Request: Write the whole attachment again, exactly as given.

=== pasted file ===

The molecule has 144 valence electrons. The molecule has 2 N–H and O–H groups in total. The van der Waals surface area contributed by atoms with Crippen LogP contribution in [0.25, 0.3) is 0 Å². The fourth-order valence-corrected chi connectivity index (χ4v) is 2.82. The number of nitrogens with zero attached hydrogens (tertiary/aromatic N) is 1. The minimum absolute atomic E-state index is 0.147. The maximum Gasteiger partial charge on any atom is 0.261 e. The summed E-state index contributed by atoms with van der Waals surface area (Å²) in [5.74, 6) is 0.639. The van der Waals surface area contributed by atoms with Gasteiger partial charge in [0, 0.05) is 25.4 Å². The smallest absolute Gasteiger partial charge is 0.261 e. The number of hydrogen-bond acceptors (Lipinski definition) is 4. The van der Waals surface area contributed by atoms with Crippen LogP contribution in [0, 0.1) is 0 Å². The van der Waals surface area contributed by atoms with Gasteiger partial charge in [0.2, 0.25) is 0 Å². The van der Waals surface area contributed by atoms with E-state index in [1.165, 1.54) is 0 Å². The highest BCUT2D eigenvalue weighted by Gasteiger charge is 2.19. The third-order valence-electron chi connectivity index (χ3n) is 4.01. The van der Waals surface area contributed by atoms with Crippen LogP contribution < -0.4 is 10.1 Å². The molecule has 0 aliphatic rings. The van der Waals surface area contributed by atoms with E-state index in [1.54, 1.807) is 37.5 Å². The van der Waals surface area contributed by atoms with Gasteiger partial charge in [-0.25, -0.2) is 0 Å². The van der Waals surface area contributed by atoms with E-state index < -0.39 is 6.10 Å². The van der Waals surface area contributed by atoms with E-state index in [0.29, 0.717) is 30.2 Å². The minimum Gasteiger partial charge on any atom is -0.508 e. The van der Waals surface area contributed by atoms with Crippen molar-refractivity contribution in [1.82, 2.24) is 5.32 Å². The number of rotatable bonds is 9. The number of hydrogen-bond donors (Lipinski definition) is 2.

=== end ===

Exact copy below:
The molecule has 144 valence electrons. The molecule has 2 N–H and O–H groups in total. The van der Waals surface area contributed by atoms with Crippen LogP contribution in [0.25, 0.3) is 0 Å². The fourth-order valence-corrected chi connectivity index (χ4v) is 2.82. The number of nitrogens with zero attached hydrogens (tertiary/aromatic N) is 1. The minimum absolute atomic E-state index is 0.147. The maximum Gasteiger partial charge on any atom is 0.261 e. The summed E-state index contributed by atoms with van der Waals surface area (Å²) in [5.74, 6) is 0.639. The van der Waals surface area contributed by atoms with Gasteiger partial charge in [0, 0.05) is 25.4 Å². The smallest absolute Gasteiger partial charge is 0.261 e. The number of hydrogen-bond acceptors (Lipinski definition) is 4. The van der Waals surface area contributed by atoms with Crippen LogP contribution in [0, 0.1) is 0 Å². The van der Waals surface area contributed by atoms with Gasteiger partial charge in [0.2, 0.25) is 0 Å². The van der Waals surface area contributed by atoms with E-state index in [1.165, 1.54) is 0 Å². The highest BCUT2D eigenvalue weighted by Gasteiger charge is 2.19. The third-order valence-electron chi connectivity index (χ3n) is 4.01. The van der Waals surface area contributed by atoms with Crippen LogP contribution < -0.4 is 10.1 Å². The molecule has 0 aliphatic rings. The van der Waals surface area contributed by atoms with E-state index in [1.54, 1.807) is 37.5 Å². The van der Waals surface area contributed by atoms with Gasteiger partial charge in [-0.25, -0.2) is 0 Å². The van der Waals surface area contributed by atoms with E-state index < -0.39 is 6.10 Å². The van der Waals surface area contributed by atoms with E-state index in [0.29, 0.717) is 30.2 Å². The minimum Gasteiger partial charge on any atom is -0.508 e. The van der Waals surface area contributed by atoms with Crippen molar-refractivity contribution in [1.82, 2.24) is 5.32 Å². The number of rotatable bonds is 9. The number of hydrogen-bond donors (Lipinski definition) is 2.